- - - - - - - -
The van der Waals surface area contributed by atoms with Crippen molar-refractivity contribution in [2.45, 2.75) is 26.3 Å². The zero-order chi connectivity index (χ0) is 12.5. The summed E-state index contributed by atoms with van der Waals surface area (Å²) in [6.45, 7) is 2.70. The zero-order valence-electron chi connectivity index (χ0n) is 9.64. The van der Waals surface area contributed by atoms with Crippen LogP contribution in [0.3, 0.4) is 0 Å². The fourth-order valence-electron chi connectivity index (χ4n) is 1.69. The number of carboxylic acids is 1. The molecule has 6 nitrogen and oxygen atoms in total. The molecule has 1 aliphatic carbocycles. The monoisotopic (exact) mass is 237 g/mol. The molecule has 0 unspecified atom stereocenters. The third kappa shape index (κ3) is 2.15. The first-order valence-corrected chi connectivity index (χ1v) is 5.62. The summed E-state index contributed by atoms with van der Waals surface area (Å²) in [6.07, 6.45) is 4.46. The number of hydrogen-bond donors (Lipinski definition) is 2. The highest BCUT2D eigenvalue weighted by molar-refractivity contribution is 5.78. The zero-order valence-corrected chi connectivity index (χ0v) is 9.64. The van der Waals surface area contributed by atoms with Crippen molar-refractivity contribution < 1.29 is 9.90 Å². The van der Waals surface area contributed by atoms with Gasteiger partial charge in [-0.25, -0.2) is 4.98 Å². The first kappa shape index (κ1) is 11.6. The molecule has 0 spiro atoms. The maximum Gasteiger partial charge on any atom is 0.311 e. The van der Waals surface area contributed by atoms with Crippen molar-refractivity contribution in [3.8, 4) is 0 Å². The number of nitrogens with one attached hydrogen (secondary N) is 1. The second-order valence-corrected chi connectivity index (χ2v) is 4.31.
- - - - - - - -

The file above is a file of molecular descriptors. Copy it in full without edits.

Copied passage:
The van der Waals surface area contributed by atoms with Crippen molar-refractivity contribution in [2.45, 2.75) is 26.3 Å². The zero-order chi connectivity index (χ0) is 12.5. The summed E-state index contributed by atoms with van der Waals surface area (Å²) in [6.45, 7) is 2.70. The zero-order valence-electron chi connectivity index (χ0n) is 9.64. The van der Waals surface area contributed by atoms with Crippen LogP contribution in [0.3, 0.4) is 0 Å². The fourth-order valence-electron chi connectivity index (χ4n) is 1.69. The number of carboxylic acids is 1. The molecule has 6 nitrogen and oxygen atoms in total. The molecule has 1 aliphatic carbocycles. The monoisotopic (exact) mass is 237 g/mol. The molecule has 0 unspecified atom stereocenters. The third kappa shape index (κ3) is 2.15. The first-order valence-corrected chi connectivity index (χ1v) is 5.62. The summed E-state index contributed by atoms with van der Waals surface area (Å²) in [6.07, 6.45) is 4.46. The number of hydrogen-bond donors (Lipinski definition) is 2. The highest BCUT2D eigenvalue weighted by molar-refractivity contribution is 5.78. The zero-order valence-corrected chi connectivity index (χ0v) is 9.64. The van der Waals surface area contributed by atoms with Crippen molar-refractivity contribution < 1.29 is 9.90 Å². The van der Waals surface area contributed by atoms with Gasteiger partial charge in [-0.25, -0.2) is 4.98 Å². The first kappa shape index (κ1) is 11.6. The molecule has 0 spiro atoms. The maximum Gasteiger partial charge on any atom is 0.311 e. The van der Waals surface area contributed by atoms with Crippen molar-refractivity contribution in [3.8, 4) is 0 Å². The number of nitrogens with one attached hydrogen (secondary N) is 1. The second-order valence-corrected chi connectivity index (χ2v) is 4.31.